Make a Kit. Make a Plan.

Emergency Supply Kit

In a disaster, you may need to survive on your own for up to three days before emergency services can assist you. This means having your own food, water, and other supplies for you and your family for at least three days. Although emergency responders and local relief agencies will be working hard on scene following a disaster, they may be greatly overwhelmed. Depending on the severity and spread of the disaster, help could arrive within minutes, hours, or days.

Basic services such as electricity, gas, water, sewage treatment, and telephones may be cut off. You may become stranded away from your home, have to evacuate at a moment’s notice, or have to shelter in place. You probably will not have the time or ability to shop for the supplies you need to keep you and your family safe and healthy, so your supplies kit should contain items to help you manage during any of these outages.

Preparing a disaster supplies kit before a disaster strikes allows you peace of mind and the supplies you need to get through the first few days.

Since you do not know where you will be when an emergency occurs, prepare supplies for home, work and vehicles.


  • You need to store at least one gallon of water per person per day.
  • When determining water quantities, also take into consideration:
  • For hot climates, you may need to increase your water quantities
  • Medical emergencies might require additional water
  • Family pets will also require water


  • Gather foods that do not require refrigeration, cooking or special preparation.
  • If you store canned foods, make sure to include a can opener.
  • Make sure to include foods for family members with special dietary needs.
  • If you have a pet, make sure to include pet food.

The Basics of Your Disaster Supply Kit

  • Three-day supply of nonperishable food.
  • Three-day supply of water - one gallon of water per person, per day.
  • Portable, battery powered radio or television and extra batteries.
  • Flashlight and extra batteries.
  • First aid kit.
  • Sanitation and hygiene items (moist towelettes and toilet paper).
  • Matches and waterproof container.
  • Whistle.
  • Extra clothing.
  • Kitchen accessories and cooking utensils, including a can opener.
  • Photocopies of credit, identification cards, insurance paperwork and other important documents.
  • Cash and coins.
  • Food, water, and medicine for your pet.
  • Special needs items; prescription medications, eye glasses, contact lens, hearing aid batteries.
  • Items for infants, such as formula, diapers, bottles and pacifiers.
  • Other items to meet your unique family needs.

Training and Maintenance

  • Show your family members where the kit is located and how to use its components.
  • Change out stored food and water every six months. Pay attention to expiration dates.
  • Reevaluate your disaster supply kit at least once a year. Do you or your family have new prescriptions, paperwork, or any other new unique needs?
  • For more information on creating an emergency kit, check out:

Your Family Disaster Plan

Creating a Disaster Plan is an essential part of preparing your family for a disaster or emergency situation. Discussing what you will do before, during, and after an emergency will empower your family to take control of their own safety and survival during a disaster.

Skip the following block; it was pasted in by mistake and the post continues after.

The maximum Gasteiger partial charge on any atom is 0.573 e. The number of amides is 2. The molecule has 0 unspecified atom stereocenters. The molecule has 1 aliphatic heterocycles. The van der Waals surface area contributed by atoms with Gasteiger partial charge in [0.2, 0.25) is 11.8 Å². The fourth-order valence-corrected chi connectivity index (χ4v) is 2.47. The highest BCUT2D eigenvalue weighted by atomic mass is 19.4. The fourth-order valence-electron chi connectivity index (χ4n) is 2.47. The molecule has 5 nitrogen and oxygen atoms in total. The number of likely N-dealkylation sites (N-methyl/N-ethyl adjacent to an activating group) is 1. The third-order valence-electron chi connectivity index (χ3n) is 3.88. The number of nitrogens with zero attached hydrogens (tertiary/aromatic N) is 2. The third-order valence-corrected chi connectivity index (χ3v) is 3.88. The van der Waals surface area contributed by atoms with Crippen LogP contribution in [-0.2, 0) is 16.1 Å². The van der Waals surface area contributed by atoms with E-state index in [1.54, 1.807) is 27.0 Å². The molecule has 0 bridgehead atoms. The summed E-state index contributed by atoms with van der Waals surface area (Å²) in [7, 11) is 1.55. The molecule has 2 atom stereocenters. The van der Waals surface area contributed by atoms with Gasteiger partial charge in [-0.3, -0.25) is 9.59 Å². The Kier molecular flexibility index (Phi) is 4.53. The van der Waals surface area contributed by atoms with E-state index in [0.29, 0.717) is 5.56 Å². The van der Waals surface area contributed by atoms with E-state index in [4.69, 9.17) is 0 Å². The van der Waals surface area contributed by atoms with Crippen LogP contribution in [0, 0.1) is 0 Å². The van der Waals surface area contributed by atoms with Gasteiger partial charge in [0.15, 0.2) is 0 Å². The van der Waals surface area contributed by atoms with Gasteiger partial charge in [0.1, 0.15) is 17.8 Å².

Items you should discuss, write down and practice:

Escape Routes

If you have children, it is especially important to identify and practice your escape routes. Draw a floor plan of your home and mark the escape routes. Have the children practice escaping from their bedrooms. It is a good idea to practice this while crawling in the dark, so you know how to escape during a fire.

Meeting Points

Identify an area outside of your home where you will all meet up following an emergency. Also identify an area away from the home in case you become separated or are not at your home during the emergency. Ex: Maybe a nearby school parking lot.

Family Communications

It is quite possible that your entire family will not be at home when a disaster strikes. Make a plan for how you will get a hold of each other. Remember - After a disaster, phone lines will be busy. Make sure to identify an out-of-state contact person. This person may be more easily reached.

Safety Skills/First Aid

Learn First Aid and CPR. Contact your local American Red Cross to schedule a class. This is important for children and adults.

Make sure family members know how to use fire extinguishers and where it is located. (May not be appropriate for children)

Utility Shutoff

Following a disaster you may be instructed to turn off one or all of your utilities. Make sure household members know how to turn off utilities and have the tools necessary to complete the task. Label your utilities with tags and make sure the shutoff valves are in working order.

Remember: If you turn off your gas for any reason, a gas professional must turn it back on for you. Do not turn it on by yourself.

Caring For Animals

Making plans in advance for your pet(s) is an essential part of disaster planning. Make sure your disaster supply kit includes ample food for your pet. Following a large disaster, charitable organizations will normally set up feeding operations for you and your family. These feeding operations will not normally include food for your pet, so plan ahead. Include a leash in your disaster kit and possibly a pet carrier or crate. Find out which local hotels will allow pets in case you need to evacuate from your home. Many shelters will not allow pets other than service animals, so please plan ahead.